Hamidou Diallo’s fit with the Detroit Pistons is interesting. Once a highly-touted prospect coming out of high school, the former second-round pick went on to be one of the rare flops for John Calipari at Kentucky. He wasn’t bad, he just didn’t live up to the one-and-done hype that came with being a top recruit in 2017.
Unsurprisingly, his NBA career has unfolded similarly.
Diallo was uncovered by the Oklahoma City Thunder, and while there he had moments of promise. There were times where he looked like a good prospect and times where he looked lost. It’s ironic that after just two seasons, he was squeezed out by a (potentially) superior version of himself in Lu Dort.
There’s a lot to like with Diallo. His partial season in Detroit this season was like the rest of his career — up and down. Troy Weaver, who had a say in his selection in OKC, knew what he was getting in acquiring Diallo for Svi Mkyaluik and a second-round pick.
He got an athletic wing, which the Pistons have sorely lacked in recent years, whose basketball skills needed to catch up to his physical abilities. But after averaging a solid 11 points, 5 rebounds, and 2 assists in 20 games for the Pistons, Diallo is now a restricted free agent.
The question is: do the Pistons bring him back?
Before their win in the NBA Draft Lottery last month, the answer was an obvious yes. Diallo still had a role as a bouncy perimeter player who can man both wing positions. His shooting is suspect, despite his 39% showing from deep in that short sample this season, but he has the tools.
The Good (and Bad)
There are times where his strength, size and athleticism make him look the part of a lockdown perimeter defender. You can read more about that here from our enbiejowiec, but Diallo has the chops to be a bulldog on the perimeter. He’s not easily moved, he’s quick on his feet, and he’s athletic enough to stick with bigger players.
However, the sum of the parts isn’t always great.
Detroit’s defense was still average with him on the floor, and Diallo is still too aggressive, averaging four fouls per 36 minutes.
Offensively, there are times where you’re wow’d by his game, and there are times where you’re wondering what the hell he’s doing. He had stretches where that inconsistent jumper was falling. It’s weird because, on the surface, the form on his shot doesn’t look bad… it’s just lacking any sort of touch. The guy fires missiles at the rim.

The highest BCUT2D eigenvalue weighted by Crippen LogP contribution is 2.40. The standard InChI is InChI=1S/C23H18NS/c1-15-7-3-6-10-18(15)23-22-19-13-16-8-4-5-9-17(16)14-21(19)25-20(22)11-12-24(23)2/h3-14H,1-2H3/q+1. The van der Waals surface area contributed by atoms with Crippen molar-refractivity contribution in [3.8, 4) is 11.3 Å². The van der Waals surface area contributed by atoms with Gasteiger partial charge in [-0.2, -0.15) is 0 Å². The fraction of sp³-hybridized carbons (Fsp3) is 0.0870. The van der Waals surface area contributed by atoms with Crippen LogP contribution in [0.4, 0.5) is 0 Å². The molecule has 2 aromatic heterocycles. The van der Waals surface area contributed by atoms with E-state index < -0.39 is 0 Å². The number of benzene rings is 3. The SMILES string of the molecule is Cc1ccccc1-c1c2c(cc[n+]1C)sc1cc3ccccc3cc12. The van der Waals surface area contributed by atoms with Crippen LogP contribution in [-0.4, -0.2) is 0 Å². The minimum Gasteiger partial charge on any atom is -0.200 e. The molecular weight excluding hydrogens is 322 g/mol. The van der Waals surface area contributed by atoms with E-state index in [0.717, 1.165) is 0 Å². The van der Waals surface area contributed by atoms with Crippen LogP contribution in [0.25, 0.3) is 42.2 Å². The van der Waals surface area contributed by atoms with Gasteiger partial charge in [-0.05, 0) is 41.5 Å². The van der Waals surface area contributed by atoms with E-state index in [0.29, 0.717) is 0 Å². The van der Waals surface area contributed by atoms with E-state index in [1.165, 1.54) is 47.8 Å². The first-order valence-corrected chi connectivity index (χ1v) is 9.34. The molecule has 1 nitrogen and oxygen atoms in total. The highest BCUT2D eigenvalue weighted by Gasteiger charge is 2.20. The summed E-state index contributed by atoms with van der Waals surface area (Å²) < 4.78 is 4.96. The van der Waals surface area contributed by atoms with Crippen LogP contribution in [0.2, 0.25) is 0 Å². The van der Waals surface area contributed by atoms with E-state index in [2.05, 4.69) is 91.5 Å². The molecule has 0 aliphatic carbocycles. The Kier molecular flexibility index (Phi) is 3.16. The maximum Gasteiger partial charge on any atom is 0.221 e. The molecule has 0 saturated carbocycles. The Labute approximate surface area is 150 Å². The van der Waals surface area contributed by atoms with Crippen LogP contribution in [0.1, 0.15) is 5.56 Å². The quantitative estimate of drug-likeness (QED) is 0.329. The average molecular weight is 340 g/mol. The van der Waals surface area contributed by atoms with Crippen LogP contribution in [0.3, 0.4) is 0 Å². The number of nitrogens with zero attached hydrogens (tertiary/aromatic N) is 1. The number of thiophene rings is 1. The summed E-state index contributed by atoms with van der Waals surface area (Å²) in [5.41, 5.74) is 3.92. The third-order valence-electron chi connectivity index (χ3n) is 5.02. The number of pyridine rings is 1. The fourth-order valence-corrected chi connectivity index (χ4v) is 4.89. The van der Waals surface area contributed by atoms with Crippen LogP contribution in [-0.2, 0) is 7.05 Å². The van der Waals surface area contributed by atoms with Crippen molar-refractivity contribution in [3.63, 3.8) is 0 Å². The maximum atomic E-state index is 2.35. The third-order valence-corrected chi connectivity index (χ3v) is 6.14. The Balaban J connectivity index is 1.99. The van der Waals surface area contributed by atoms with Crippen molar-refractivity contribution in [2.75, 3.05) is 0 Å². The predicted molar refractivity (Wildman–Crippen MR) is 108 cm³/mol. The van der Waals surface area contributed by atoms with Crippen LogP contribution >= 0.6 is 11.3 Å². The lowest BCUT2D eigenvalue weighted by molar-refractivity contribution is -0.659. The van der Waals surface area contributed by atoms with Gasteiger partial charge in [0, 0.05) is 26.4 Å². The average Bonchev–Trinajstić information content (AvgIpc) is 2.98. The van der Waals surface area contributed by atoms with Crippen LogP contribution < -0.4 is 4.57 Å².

But … when that jumper is falling, the driving lanes open up. When that happens, Diallo is a different player, as we saw against the Hornets this season:
He doesn’t feel like a super athlete when he’s driving to the rim. He’s not scoring over guys, and he’s not a big posterizing dunker—despite his reputation. Instead, he uses that strength and athleticism to bully his way to HIS spots. He gets to the rim, he doesn’t get two feet from it.
That allows for easy buckets, ones that will come more when he has better spacing around him and better distributors. The Pistons, especially without Jerami Grant on the floor, lack shot creators. Diallo is willing to make it happen, but too often he’s stymied at the free-throw line. His handle isn’t tight or crafty enough to get by good defenders.
He needs a straight line to score. He’s sort of like a lightning-fast running back who doesn’t have the vision to find the hole and hit it. Diallo isn’t going to shimmy his way to the rim, but if you give him a clear lane he’s going to make you pay for it.
Does He Stay Or Does He Go?
That brings us to the whole lottery thing. The Pistons, say, two months ago, had a clear spot for Diallo. Now, after winning the lottery and the opportunity to employ Cade Cunningham, things are a little different.
Cunningham is going to make life SO MUCH easier for everyone on this team. He’s that good of a passer and scorer. I can see Diallo working the baseline and feeding off Cade’s ability to occupy the defense on drives. I can see his shooting opening up lanes for Diallo’s drives.
I can also see Cade playing alongside Saddiq Bey, Killian Hayes and Jerami Grant a lot, which doesn’t leave a lot of room for Diallo.
As always, it depends on the market for a free agent like Diallo. Weaver traded for Diallo to ensure that the Pistons controlled his restricted free agency. They can pay him what it takes to keep him, and it’s probably worth signing a 22-year-old with elite athleticism and a toolbox of interesting skills to a modest deal— say, 3 years, $21 million deal.
But is it worth it if that’s a $35-40 million deal? I don’t know. Diallo has a place on this team for the right price. He’s a fun player, one whose best years are ahead of him.
The question now, as always, is the price right? That’s for Weaver to decide and us to find out.